Sunday, October 21, 2007
Former Congressman and Reagan Administration budget wunderkind David Stockman faces a variety of charges related to accounting fraud at Collins & Aikman, a defunct auto parts supplier where Stockman was CEO before it collapsed into bankruptcy. Although a trial date hasn't been set yet, Stockman continues to take the offensive and stated in an interview with Bloomberg (here) that he plans to testify at trial. Stockman was charged along with three other former C&A executives, and he is accused of conspiracy, securities fraud, bank fraud, wire fraud and obstruction of an agency proceeding. Stockman responded to the indictment by stating that "[t]he utter reckless irresponsibility of that act is beyond belief," and the day after being charged he wrote a thirty-one page memorandum to his lawyer outlining the propriety of his conduct. Deflecting blame from himself, Stockman claimed in the interview that C&A's board of directors "totally panicked" while New York law firm Davis Polk, which conducted the internal investigation at the company, "needed to scapegoat somebody" while its "modus operandi is, `We'll protect the board and the company and throw the corpse of the officers to the wolves.'"
Stockman is thoroughly convinced of his innocence, which is common in white collar crime prosecutions involving corporate executives. Whether he's doing his case any good by announcing he will testify and giving interviews assailing the indictment as "reckless irresponsibility" is another question. Any number of recent white collar crime cases involving CEOs have not had the defendant testify, and in some of the cases in which they did -- such as the prosecution of Enron's Ken Lay and Jeffrey Skilling and WorldCom's Bernie Ebbers -- the jury's negative reaction to the defendants likely contributed to the guilty verdicts. Stockman appears to have a tendency to lecture others, and he explains in perhaps excruciating detail why he is right. That may play well in a corporate boardroom, or when arguing for (or against) a budget decision, but it might not be the best strategy in a federal courtroom.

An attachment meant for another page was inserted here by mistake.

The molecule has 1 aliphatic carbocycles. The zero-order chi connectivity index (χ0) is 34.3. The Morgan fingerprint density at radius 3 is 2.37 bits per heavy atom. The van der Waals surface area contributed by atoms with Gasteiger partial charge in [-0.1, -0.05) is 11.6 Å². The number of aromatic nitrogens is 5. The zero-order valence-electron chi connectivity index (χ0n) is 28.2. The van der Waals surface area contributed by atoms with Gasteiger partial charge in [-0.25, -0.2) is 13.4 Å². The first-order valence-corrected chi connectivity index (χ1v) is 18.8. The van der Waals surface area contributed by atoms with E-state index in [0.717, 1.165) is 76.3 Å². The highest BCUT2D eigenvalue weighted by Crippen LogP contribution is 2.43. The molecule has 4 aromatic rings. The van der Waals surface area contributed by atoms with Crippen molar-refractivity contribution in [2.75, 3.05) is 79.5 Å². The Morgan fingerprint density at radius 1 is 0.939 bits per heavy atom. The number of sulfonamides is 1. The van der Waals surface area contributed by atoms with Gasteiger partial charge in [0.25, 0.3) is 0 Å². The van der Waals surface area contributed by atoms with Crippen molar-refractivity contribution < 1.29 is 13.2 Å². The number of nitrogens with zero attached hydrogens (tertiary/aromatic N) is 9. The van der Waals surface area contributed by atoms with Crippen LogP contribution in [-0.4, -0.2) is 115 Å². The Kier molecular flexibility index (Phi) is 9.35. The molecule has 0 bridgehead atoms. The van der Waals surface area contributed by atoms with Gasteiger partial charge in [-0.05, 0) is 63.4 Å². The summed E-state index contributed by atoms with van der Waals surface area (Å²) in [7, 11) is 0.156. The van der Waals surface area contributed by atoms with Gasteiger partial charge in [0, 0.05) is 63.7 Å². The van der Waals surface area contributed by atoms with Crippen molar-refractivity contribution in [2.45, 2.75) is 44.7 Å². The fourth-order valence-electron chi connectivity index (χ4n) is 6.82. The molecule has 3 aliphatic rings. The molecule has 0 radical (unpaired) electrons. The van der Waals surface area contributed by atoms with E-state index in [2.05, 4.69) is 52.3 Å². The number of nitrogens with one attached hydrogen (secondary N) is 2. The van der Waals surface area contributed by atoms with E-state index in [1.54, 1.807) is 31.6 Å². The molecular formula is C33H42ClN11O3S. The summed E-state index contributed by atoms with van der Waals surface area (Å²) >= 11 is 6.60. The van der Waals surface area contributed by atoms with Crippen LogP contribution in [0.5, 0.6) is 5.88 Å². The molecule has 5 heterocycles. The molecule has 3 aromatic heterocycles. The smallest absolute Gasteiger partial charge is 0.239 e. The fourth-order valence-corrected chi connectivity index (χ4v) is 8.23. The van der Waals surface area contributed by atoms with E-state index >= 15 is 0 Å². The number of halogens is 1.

Stockman, like every defendant, gets to decide whether or not to take the witness stand, but he may be limiting the options for his lawyers in deciding best how to proceed with the defense by asserting well in advance of trial that he will testify and outlining how he will defend himself. Stockman gave the Bloomberg reporters his thirty-one page memo sent to counsel, so the government may even try to get a copy for itself to preview the defense and see if there are any statements it can use against Stockman. In case anyone was worried that there might not be any interesting CEO prosecutions on the horizon, this case should put those fears to rest. (ph)
One of the original defendants in the Milberg Weiss kickback case pleaded guilty, leaving only two individuals remaining along with the firm. Seymour Lazar entered a guilty plea to obstruction of justice, filing a false tax return, and making a false declaration in federal court. Lazar had served as the representative plaintiff in a number of Milberg Weiss class actions, and admitted to accepting $2.6 million from the firm for his compliant service as the named plaintiff in the actions. According to an AP story (here), prosecutors will recommend the eighty-year old Lazar be sentenced to home detention due to his declining health. Lazar is unlikely to be a witness in the prosecution of Melvyn Weiss, the only attorney from the firm who is fighting the charges after three of his former partners -- Steven Schulman, David Bershad, and William Lerach -- pleaded guilty and admitted to making the payments to class representatives. Lazar proclaimed his innocence rather loudly after being indicted, and would not be a particularly strong witness for the government if he is only sentenced to home detention.
The plea deal with Lazar lets the government puts its focus on Weiss, who has indicated that he has no intention of making a deal -- although this case has shown that hardline statements about seeking vindication at trial do not necessarily mean the case will play out in court. The strength of the government's case will be the testimony of Schulman and Bershad, who dealt with Weiss directly on the payments. Lerach is not required to cooperate as part of his plea deal, and his contentious relationship with Weiss, which led to the break-up of the original version of Milberg Weiss in 2004, would not make him an effective witness. (ph)